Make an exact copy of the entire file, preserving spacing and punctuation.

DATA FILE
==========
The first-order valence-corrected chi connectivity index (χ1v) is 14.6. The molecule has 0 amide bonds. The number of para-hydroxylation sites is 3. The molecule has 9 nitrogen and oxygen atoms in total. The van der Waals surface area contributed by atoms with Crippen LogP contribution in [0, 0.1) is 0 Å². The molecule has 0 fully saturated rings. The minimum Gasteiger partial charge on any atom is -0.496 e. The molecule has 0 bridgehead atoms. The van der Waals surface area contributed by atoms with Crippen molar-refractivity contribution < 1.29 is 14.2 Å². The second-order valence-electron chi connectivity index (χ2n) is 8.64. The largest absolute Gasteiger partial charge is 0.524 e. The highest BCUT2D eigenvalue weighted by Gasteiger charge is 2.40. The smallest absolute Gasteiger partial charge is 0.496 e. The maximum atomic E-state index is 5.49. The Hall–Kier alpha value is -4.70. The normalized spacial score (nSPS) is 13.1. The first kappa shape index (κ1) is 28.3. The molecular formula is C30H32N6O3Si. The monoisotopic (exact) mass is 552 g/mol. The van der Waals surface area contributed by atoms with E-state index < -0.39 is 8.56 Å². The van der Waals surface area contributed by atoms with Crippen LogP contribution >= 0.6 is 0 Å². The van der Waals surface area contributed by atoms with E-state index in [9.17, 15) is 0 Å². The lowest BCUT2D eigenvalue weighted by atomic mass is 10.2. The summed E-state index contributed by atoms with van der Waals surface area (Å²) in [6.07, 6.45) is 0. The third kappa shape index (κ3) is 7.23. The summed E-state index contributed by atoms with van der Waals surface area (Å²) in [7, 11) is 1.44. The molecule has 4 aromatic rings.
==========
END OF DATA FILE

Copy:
The first-order valence-corrected chi connectivity index (χ1v) is 14.6. The molecule has 0 amide bonds. The number of para-hydroxylation sites is 3. The molecule has 9 nitrogen and oxygen atoms in total. The van der Waals surface area contributed by atoms with Crippen LogP contribution in [0, 0.1) is 0 Å². The molecule has 0 fully saturated rings. The minimum Gasteiger partial charge on any atom is -0.496 e. The molecule has 0 bridgehead atoms. The van der Waals surface area contributed by atoms with Crippen molar-refractivity contribution < 1.29 is 14.2 Å². The second-order valence-electron chi connectivity index (χ2n) is 8.64. The largest absolute Gasteiger partial charge is 0.524 e. The highest BCUT2D eigenvalue weighted by Gasteiger charge is 2.40. The smallest absolute Gasteiger partial charge is 0.496 e. The maximum atomic E-state index is 5.49. The Hall–Kier alpha value is -4.70. The normalized spacial score (nSPS) is 13.1. The first kappa shape index (κ1) is 28.3. The molecular formula is C30H32N6O3Si. The monoisotopic (exact) mass is 552 g/mol. The van der Waals surface area contributed by atoms with E-state index < -0.39 is 8.56 Å². The van der Waals surface area contributed by atoms with Crippen LogP contribution >= 0.6 is 0 Å². The van der Waals surface area contributed by atoms with E-state index in [9.17, 15) is 0 Å². The lowest BCUT2D eigenvalue weighted by atomic mass is 10.2. The summed E-state index contributed by atoms with van der Waals surface area (Å²) in [6.07, 6.45) is 0. The third kappa shape index (κ3) is 7.23. The summed E-state index contributed by atoms with van der Waals surface area (Å²) in [7, 11) is 1.44. The molecule has 4 aromatic rings.